Tivonna Fogg Obituary, Death – Tivonna Fogg died at her Braintree, Massachusetts, home on March 31, 2022, after a protracted illness. Tivonna was born in Newburyport, Massachusetts, in 1928, and was raised in Salisbury and Amesbury. He went to Boston’s South End as a young adult and resided there with his life partner for more than 50 years. Tivonna was predeceased by his partner Francis “Frank” Maloney (1933-2010), mother Harriett A. Fogg (Robinson) (1894-1976), father Newill F. Fogg (1886-1955), grandfather Clarence J. Fogg (1853-1936).

A well-known politician who served as the 41st President of the United States and a member of the Massachusetts House of Representatives, among other family members. Tivonna’s family, Louis Lopilato-chosen Cartagena’s family,┬áTivonna served in the military and was stationed in Germany during World War II. She received the Army of Occupation Medal, the Medal of Victory, and the Sergeant rank. His next stop was Durham’s University of New Hampshire, where he eventually earned a degree in agriculture.

Over the years, Tivonna has collaborated with companies like Schumacher Fabrics & Wall Coverings, Grossman’s Building Materials & Home Improvement, and Clifton Pierce Floral Grower. For more than 10 years, he and Frank shared ownership of Berkeley Antiques in Boston’s South End. Tivonna has been a devoted supporter of the National Grange for 50 years, and in 1992, he was honored with the Golden Sheaf for his persistent commitment. Two items primarily piqued Tivonna’s curiosity. The first were the vogue social dances of the nineteenth century, the English and Colonial American Dances.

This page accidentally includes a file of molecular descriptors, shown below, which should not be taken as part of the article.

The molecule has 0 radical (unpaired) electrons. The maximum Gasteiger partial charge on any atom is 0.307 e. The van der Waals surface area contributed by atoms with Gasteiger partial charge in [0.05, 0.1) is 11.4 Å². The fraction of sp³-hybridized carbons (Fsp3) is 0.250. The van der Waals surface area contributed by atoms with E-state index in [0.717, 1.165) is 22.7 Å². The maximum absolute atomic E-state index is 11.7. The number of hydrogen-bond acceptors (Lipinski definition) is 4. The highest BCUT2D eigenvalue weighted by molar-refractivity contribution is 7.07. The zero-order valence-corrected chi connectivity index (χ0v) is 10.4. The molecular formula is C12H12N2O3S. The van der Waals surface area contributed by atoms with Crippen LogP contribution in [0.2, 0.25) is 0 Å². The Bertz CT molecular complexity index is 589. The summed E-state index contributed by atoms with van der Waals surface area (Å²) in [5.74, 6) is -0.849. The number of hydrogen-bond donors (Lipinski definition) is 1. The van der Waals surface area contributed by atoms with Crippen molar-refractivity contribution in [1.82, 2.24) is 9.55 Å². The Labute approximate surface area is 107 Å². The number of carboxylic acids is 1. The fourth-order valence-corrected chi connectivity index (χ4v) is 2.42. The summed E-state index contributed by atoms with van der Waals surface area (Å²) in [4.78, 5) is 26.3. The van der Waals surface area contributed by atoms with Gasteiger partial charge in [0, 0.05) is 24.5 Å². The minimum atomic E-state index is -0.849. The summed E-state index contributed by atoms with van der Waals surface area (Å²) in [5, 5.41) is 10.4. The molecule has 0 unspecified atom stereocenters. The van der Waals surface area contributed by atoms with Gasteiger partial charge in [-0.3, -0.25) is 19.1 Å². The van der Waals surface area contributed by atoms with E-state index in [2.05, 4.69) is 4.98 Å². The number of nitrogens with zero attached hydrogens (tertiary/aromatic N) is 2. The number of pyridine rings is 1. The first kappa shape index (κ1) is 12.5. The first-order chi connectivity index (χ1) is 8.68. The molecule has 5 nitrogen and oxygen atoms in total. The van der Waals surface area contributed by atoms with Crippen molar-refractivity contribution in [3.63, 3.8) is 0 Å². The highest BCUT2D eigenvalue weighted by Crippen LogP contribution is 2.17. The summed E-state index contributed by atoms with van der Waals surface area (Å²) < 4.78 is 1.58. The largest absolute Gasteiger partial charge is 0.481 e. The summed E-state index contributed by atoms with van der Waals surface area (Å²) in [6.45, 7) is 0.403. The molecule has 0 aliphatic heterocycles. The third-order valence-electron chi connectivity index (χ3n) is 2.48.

He began as a learner but quickly rose to the positions of leader, instructor, and dance master. He organized and publicized these legendary dances for many years at the local, state, and even international levels. He frequently threw Tivonna Washington and Christmas balls in the area. The beautiful sit-down dinners for these storied balls were planned, organized, and made by Tivonna in collaboration with Frank. She also created the choreography for each dance.

He belonged to groups including the New England Folk Festival Association, the Pinewoods Morris Men, the Black Joker Morris Men, Revels, Country Dance & Song Society, and the Morris Men of the Pinewoods. On six compilations of 18th-century dances, he collaborated with others. In his mid-eighties, Tivonna was still very active; at a party for his 84th birthday, he danced to every song! American glass from the 19th and 20th centuries was Tivonna’s second area of interest. In order to increase his income, he started working with glass in the 1970s.

He would purchase glass fragments at garage sales and then sell them to Frank and other collectors at flea markets. They set up business at collecting convention exhibits and sales while traveling the Ohio Valley. The National Duncan Glass Society, National Cambridge Collectors, Heisey Collectors of America, Old Morgantown Glass Collectors’ Guild, Imperial Glass Collectors’ Society, National American Glass Club, and The Museum of American Glass in West Virginia are just a few of the associations Tivonna belonged to.